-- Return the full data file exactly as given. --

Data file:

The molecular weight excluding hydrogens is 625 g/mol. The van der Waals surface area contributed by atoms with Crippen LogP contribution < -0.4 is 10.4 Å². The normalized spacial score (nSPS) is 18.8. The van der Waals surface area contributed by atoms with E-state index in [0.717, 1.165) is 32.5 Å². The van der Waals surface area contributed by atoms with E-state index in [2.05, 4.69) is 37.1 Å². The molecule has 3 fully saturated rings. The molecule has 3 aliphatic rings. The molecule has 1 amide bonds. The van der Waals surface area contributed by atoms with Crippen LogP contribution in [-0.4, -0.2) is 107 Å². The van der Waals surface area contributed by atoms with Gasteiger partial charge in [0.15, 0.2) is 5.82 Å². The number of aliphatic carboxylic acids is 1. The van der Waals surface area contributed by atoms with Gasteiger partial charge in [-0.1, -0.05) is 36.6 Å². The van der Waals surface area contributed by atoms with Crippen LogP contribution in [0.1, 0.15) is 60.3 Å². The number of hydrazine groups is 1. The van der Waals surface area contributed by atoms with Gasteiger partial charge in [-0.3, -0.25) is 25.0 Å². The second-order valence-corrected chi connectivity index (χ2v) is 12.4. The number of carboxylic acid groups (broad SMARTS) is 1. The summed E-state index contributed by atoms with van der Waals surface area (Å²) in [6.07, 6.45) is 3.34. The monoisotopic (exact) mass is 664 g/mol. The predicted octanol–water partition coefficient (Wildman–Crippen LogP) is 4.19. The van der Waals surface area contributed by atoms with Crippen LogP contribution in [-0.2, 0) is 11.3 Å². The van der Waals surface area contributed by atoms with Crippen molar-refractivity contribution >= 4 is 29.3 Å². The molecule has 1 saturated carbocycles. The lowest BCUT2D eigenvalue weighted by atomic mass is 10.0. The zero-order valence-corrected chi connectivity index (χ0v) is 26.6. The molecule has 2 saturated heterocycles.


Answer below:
The molecular weight excluding hydrogens is 625 g/mol. The van der Waals surface area contributed by atoms with Crippen LogP contribution < -0.4 is 10.4 Å². The normalized spacial score (nSPS) is 18.8. The van der Waals surface area contributed by atoms with E-state index in [0.717, 1.165) is 32.5 Å². The van der Waals surface area contributed by atoms with E-state index in [2.05, 4.69) is 37.1 Å². The molecule has 3 fully saturated rings. The molecule has 3 aliphatic rings. The molecule has 1 amide bonds. The van der Waals surface area contributed by atoms with Crippen LogP contribution in [-0.4, -0.2) is 107 Å². The van der Waals surface area contributed by atoms with Gasteiger partial charge in [0.15, 0.2) is 5.82 Å². The number of aliphatic carboxylic acids is 1. The van der Waals surface area contributed by atoms with Gasteiger partial charge in [-0.1, -0.05) is 36.6 Å². The van der Waals surface area contributed by atoms with Crippen LogP contribution in [0.1, 0.15) is 60.3 Å². The number of hydrazine groups is 1. The van der Waals surface area contributed by atoms with Gasteiger partial charge in [-0.3, -0.25) is 25.0 Å². The second-order valence-corrected chi connectivity index (χ2v) is 12.4. The number of carboxylic acid groups (broad SMARTS) is 1. The summed E-state index contributed by atoms with van der Waals surface area (Å²) in [6.07, 6.45) is 3.34. The monoisotopic (exact) mass is 664 g/mol. The predicted octanol–water partition coefficient (Wildman–Crippen LogP) is 4.19. The van der Waals surface area contributed by atoms with Crippen LogP contribution in [-0.2, 0) is 11.3 Å². The van der Waals surface area contributed by atoms with Crippen molar-refractivity contribution >= 4 is 29.3 Å². The molecule has 1 saturated carbocycles. The lowest BCUT2D eigenvalue weighted by atomic mass is 10.0. The zero-order valence-corrected chi connectivity index (χ0v) is 26.6. The molecule has 2 saturated heterocycles.